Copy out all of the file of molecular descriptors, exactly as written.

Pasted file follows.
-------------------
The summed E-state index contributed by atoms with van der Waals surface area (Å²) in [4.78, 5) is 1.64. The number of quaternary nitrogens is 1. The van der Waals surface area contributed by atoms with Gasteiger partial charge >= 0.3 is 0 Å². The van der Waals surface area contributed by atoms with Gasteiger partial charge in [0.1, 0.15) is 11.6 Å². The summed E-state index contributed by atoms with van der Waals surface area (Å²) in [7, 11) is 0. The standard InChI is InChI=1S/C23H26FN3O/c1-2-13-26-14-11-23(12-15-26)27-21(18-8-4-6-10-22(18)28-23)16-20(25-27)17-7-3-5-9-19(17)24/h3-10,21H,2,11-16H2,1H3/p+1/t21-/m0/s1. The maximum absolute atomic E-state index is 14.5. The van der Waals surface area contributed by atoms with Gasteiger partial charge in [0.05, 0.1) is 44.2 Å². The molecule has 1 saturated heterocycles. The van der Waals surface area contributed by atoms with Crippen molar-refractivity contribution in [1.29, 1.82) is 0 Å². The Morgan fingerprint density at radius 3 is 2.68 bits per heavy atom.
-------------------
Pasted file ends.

The summed E-state index contributed by atoms with van der Waals surface area (Å²) in [4.78, 5) is 1.64. The number of quaternary nitrogens is 1. The van der Waals surface area contributed by atoms with Gasteiger partial charge >= 0.3 is 0 Å². The van der Waals surface area contributed by atoms with Gasteiger partial charge in [0.1, 0.15) is 11.6 Å². The summed E-state index contributed by atoms with van der Waals surface area (Å²) in [7, 11) is 0. The standard InChI is InChI=1S/C23H26FN3O/c1-2-13-26-14-11-23(12-15-26)27-21(18-8-4-6-10-22(18)28-23)16-20(25-27)17-7-3-5-9-19(17)24/h3-10,21H,2,11-16H2,1H3/p+1/t21-/m0/s1. The maximum absolute atomic E-state index is 14.5. The van der Waals surface area contributed by atoms with Gasteiger partial charge in [0.05, 0.1) is 44.2 Å². The molecule has 1 saturated heterocycles. The van der Waals surface area contributed by atoms with Crippen molar-refractivity contribution in [1.29, 1.82) is 0 Å². The Morgan fingerprint density at radius 3 is 2.68 bits per heavy atom.